Four Reasons You Aren't Losing Weight
The hardest client to manage are those who are stuck in their ways. They may have stuck to the same training program and/or diet for two years without making progress, yet they don't want to make a change for the fear of losing what they have gained.
From an outside perspective, the solution looks simple - change up nutrition and training to get the progress flowing again. However, many of these people opt against bringing in an external opinion to begin with, because of cost, pride or any other reason.
If you are one of those people, this article is here to help. Here are four common reasons that you aren't losing weight to help you fix them! You can even read it in incognito mode so no one will ever know you took someone else's advice!
Lack of training intensity
Training creates the stimulus for weight loss, and is even more important for body recomposition. Turning up to the gym is great and staying there for an hour is even better! However, if you aren’t working hard and sticking to a well-designed program, it becomes hard to get the results you want from that training session.
An intense training session can be the difference between making progress and staying right where you are. The most important component of intensity is that it should be challenging for you! Many people get caught up in the trap of lifting slightly heavier weights than the average person, but then not progressing because they lift on their laurels (yes lift, not rest). You need to continually push your own progression which requires intensity to get that done!
FIX: shortening your bloated training sessions is an easy way to increase intensity. You will find yourself completing more work in less time, which will increase intensity right away!
Sticking to your strengths
A good way to not make progress is to write your own training and nutrition programs. The idea of hiring a professional can seem foolish, surely anyone can put together a training program (lift weights) and nutrition plan (eat good food), so I’ll just do it myself!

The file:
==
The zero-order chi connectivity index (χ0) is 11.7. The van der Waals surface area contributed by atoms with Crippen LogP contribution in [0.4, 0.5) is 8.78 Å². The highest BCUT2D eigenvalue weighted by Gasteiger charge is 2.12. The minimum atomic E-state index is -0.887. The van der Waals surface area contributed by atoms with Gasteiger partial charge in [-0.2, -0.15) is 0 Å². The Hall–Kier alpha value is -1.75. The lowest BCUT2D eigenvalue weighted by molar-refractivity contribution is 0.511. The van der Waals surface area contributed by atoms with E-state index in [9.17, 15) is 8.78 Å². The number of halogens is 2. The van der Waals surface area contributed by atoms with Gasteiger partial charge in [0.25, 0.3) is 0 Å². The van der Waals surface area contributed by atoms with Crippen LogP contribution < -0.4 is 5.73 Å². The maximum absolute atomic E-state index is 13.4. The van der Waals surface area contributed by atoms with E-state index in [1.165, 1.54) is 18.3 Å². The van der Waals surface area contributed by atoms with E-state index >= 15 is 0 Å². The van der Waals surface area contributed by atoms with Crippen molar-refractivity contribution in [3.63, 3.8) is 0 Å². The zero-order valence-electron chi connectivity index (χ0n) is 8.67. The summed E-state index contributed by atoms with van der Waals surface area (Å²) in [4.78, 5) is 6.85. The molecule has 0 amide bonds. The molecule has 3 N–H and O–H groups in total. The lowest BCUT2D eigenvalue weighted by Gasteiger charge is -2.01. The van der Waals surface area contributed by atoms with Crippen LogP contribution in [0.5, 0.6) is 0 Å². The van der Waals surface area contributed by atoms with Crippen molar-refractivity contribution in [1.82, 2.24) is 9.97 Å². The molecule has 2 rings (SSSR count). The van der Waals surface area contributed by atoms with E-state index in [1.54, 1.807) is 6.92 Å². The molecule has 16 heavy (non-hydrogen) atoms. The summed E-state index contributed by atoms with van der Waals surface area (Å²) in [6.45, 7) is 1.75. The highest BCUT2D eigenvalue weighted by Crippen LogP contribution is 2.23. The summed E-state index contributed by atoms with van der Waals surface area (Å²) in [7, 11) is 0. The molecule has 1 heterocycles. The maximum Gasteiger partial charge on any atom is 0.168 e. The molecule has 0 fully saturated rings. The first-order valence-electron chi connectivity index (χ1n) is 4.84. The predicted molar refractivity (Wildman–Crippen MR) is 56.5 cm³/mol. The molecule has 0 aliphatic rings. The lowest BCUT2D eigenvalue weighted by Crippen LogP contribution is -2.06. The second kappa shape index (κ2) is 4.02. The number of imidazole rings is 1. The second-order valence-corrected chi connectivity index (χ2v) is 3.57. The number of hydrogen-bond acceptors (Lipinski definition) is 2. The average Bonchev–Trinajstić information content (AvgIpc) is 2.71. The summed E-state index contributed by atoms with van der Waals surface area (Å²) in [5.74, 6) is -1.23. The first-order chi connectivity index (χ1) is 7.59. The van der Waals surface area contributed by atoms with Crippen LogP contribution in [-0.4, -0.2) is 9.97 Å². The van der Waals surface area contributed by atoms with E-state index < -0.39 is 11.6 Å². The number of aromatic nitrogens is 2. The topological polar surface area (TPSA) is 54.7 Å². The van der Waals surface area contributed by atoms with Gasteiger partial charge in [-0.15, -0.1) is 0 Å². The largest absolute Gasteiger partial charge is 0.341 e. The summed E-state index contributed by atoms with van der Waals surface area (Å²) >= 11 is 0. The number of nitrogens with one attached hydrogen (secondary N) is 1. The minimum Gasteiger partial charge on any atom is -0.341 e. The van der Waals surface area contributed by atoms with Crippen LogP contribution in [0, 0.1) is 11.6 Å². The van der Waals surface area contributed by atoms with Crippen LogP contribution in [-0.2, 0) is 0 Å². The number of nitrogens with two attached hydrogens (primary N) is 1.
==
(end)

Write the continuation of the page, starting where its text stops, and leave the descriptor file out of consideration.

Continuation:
What often happens is that people program to their strength and avoid their weaknesses. They quickly max out the progression they can make on their main strengths, but instead of hiring an expert or bringing up their weaknesses, they plug away and soon get frustrated by their diminishing returns.
Now would be the ideal time to bring in external advice – but now they have been training for two years and know too much to ask anyone else. It’s a vicious and foolish cycle, but we have all been there (me included) and it will continue to perpetuate.
FIX: look through your last three programs and see what exercise your are constantly avoiding. Make them a priority for a 4-6 week training block and note their progression.
Assessing your weaknesses
I'll be sharing more simple assessment tools and methods that you can use to determine your weakness and areas for improvement. This content will be sent to members of the Integrated Insider, which you can join below!
What client base gets the best results – brides to be! They have a deadline (we usually set it three weeks before the wedding – to minimise stress) and motivation for how they want to look. They are accountable to the timeframe, themselves and quiet often externally, such as friends or the bridal party.
Now I am not advising you to propose annually just to help you get in shape for summer, but this goes show the benefits of accountability.
It’s very hard to be accountable without an external source (coach, partner, etc) keeping you on track. While you will be accountable to yourself in the early stages of the program as the progress is flying along, the true value of an external source is their expertise when the progress slows and your motivation wanes.
But hey, I'm at trainer, so of course I am going to say that...
Over the past 12 months, I’ve hired two different coaches and a nutritionist. It’s a lot easier to be accountable to them, then to anything I write, and this has been reflected in strength and body composition progress, as well as motivation. The financial investment also makes my stick to the recommendations they provide!
FIX: consider a professional that you can be accountable to. Online coaching is extremely good value and can be just the accountability, expertise and viewpoint you need!
If you aren’t willing to stick to a program for 4-6 weeks, it becomes very difficult to know whether or not it works. If results don’t come in the first ten days, - which they won’t always – you need to keep going!
Many people will try a program – whether it be for strength or body composition – for two weeks, without massive improvements. They decide “this program sucks” and they jump to something else and the cycle repeats.
I’ve had clients who haven’t made progress in the first 2-3 weeks of a program, but then once we establish this baseline and then make some alterations they cruise along. In the end, the first few weeks turns out to have been very beneficial to their program!
FIX: stick to the program - it's so simple in theory, yet so hard in practice!
Getting results requires you to work smart and hard. By addressing these four common reasons for not making progress, you may break through plateaus that you thought were never-ending and get the results you deserve!